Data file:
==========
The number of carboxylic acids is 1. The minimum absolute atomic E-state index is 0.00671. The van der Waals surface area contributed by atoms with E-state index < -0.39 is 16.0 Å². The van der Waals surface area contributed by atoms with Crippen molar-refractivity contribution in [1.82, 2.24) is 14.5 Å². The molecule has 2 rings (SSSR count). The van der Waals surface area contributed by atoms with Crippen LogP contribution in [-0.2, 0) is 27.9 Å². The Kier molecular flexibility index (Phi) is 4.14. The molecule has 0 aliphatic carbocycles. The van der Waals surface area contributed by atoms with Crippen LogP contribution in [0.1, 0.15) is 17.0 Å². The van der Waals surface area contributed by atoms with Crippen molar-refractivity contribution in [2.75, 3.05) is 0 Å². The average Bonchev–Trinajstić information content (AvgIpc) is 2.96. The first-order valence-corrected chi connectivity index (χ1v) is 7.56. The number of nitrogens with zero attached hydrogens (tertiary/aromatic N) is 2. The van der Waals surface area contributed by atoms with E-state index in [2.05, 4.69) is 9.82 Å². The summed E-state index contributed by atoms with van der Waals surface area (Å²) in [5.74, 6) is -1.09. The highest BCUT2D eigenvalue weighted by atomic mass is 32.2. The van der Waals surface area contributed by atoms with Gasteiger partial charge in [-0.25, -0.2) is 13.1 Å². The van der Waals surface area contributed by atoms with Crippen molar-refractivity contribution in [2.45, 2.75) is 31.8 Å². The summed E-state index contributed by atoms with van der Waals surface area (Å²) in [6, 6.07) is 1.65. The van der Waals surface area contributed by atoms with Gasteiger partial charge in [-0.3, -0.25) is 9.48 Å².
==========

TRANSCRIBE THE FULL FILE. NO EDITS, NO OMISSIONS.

The number of carboxylic acids is 1. The minimum absolute atomic E-state index is 0.00671. The van der Waals surface area contributed by atoms with E-state index < -0.39 is 16.0 Å². The van der Waals surface area contributed by atoms with Crippen molar-refractivity contribution in [1.82, 2.24) is 14.5 Å². The molecule has 2 rings (SSSR count). The van der Waals surface area contributed by atoms with Crippen LogP contribution in [-0.2, 0) is 27.9 Å². The Kier molecular flexibility index (Phi) is 4.14. The molecule has 0 aliphatic carbocycles. The van der Waals surface area contributed by atoms with Crippen LogP contribution in [0.1, 0.15) is 17.0 Å². The van der Waals surface area contributed by atoms with Crippen molar-refractivity contribution in [2.75, 3.05) is 0 Å². The average Bonchev–Trinajstić information content (AvgIpc) is 2.96. The first-order valence-corrected chi connectivity index (χ1v) is 7.56. The number of nitrogens with zero attached hydrogens (tertiary/aromatic N) is 2. The van der Waals surface area contributed by atoms with E-state index in [2.05, 4.69) is 9.82 Å². The summed E-state index contributed by atoms with van der Waals surface area (Å²) in [5.74, 6) is -1.09. The highest BCUT2D eigenvalue weighted by atomic mass is 32.2. The van der Waals surface area contributed by atoms with Gasteiger partial charge in [-0.25, -0.2) is 13.1 Å². The van der Waals surface area contributed by atoms with Crippen molar-refractivity contribution in [2.45, 2.75) is 31.8 Å². The summed E-state index contributed by atoms with van der Waals surface area (Å²) in [6, 6.07) is 1.65. The van der Waals surface area contributed by atoms with Gasteiger partial charge in [-0.3, -0.25) is 9.48 Å².